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Was just diagnosed with this. So frustrating!!

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I don't have aphasia, but I do have "dysarthria",meaning that I don't speak clearly. About the best way that I can explain it is to say that I sound like I am talking with a mouthful of marbles. I am rarely understood the first time around, but have to repeat what I said 2 to 4x before the person understands what I said. But, I have found that if someone listens to me just a few minutes, they get to where they understand me, and/or realize that I don't mind repeating or re-phrasing what I said. I have experienced alot of the same things that I'm sure many aphasics have experienced: I have been amazed by the number of people who won't take the time to listen. I have also been amazed by the number of times, after hearing me speak, that people have concluded that I am mentally handicapped . Amazing. Simply amazing

Lydi, What about flash card pictures? Maybe Logan would like to make you flash cards. All he has to do is to go thru magazines,cut out pictures of common objects like a chair, table, ball,etc., afix it to a large-size index card,, and on the back (the side with lines), either write the name of the object, or write the name of the object and 4 mutiple - choice questions about what it is.Alyce, you can make them yourself if you think they may help, or draft a relative. Lydi, how did your hominy go? Best,Becky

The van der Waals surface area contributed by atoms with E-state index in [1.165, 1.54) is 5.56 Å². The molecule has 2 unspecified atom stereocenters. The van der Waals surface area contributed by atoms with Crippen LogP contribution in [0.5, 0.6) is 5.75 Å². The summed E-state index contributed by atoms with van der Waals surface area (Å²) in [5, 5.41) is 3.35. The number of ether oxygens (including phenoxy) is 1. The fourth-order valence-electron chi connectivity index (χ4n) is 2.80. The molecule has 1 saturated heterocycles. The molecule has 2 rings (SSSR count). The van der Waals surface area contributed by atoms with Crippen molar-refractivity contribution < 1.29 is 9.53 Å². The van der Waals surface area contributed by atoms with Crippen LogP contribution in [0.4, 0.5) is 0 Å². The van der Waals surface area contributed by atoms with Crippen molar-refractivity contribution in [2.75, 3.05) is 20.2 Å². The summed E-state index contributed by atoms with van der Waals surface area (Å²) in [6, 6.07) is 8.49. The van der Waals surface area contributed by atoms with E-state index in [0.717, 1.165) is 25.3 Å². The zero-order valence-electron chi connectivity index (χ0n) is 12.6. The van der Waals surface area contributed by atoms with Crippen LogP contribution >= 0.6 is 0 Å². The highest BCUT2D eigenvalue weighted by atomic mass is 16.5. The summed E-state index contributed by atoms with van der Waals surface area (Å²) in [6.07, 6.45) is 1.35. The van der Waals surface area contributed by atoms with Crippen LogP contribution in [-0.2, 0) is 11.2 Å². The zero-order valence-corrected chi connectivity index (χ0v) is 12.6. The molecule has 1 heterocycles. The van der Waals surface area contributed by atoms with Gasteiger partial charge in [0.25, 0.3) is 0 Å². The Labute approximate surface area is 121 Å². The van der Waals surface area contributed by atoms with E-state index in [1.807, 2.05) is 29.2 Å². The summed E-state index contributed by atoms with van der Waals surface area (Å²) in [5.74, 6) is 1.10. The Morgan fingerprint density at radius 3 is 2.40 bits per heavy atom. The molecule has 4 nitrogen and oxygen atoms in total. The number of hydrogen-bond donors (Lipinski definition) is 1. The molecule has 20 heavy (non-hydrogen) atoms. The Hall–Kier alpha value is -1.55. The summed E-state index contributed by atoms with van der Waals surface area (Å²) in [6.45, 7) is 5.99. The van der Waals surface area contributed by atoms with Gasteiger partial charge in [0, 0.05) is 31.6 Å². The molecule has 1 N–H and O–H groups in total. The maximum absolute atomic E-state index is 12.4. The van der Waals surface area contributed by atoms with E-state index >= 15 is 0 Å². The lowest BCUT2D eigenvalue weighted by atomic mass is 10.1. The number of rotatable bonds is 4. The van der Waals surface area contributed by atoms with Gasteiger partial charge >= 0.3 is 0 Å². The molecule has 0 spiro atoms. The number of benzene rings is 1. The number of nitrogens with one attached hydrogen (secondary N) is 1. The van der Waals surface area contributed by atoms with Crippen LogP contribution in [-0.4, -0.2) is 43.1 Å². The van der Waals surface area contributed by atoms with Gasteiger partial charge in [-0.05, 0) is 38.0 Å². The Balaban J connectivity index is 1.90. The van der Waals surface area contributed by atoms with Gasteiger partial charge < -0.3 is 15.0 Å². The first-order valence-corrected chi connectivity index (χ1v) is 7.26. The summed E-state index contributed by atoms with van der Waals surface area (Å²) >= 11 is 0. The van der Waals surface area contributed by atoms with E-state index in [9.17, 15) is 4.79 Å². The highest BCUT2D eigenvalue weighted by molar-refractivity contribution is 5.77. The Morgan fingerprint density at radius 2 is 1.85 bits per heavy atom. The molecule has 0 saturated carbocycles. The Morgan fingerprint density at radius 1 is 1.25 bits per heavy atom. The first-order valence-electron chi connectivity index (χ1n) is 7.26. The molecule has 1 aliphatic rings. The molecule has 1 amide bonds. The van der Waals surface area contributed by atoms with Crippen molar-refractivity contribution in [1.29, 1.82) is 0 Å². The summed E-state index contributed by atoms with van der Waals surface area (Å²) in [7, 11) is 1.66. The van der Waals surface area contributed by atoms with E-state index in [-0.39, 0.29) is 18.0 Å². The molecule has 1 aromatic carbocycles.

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Lydi, It occurred to me after I posted (naturally) that the same result can be achieved, if you want, by using a disposable camera to take pictures of things.

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Wow, I am so glad I have come back to this website. Thank you everyone for your experiences. I have been feeling like I am just gonna lose my mind. I will be back to post more about me, now I just have to digest all that I have read here.

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I eas never told i had aphasia i was prety much meicked out of the hospital due to no insurance in less then a week i was ok so go i had to walk with a walker And did recived a few visits from a phsical thereapist. And a speech thereapist but nione said it was aphasia.

My speech has to come slow if i try to talk fast like normal its one big jumble i inderstand. Ut othere dont i live eith my brother and he understands most of the time but i still stump

Him on certain words snd i have to repete it slowly. Ive done better latly with others where i may also use gestures as i talk but o. The phone can be a problem.

I still get lost on a word somtime or a diferent word ome out rather then what i meant. Like the other day i said chalk when i meant crayon

I sound as i would have thought before when i was ignorant that the person isnt all there

It will be 3 years ome october so yes its my new norm.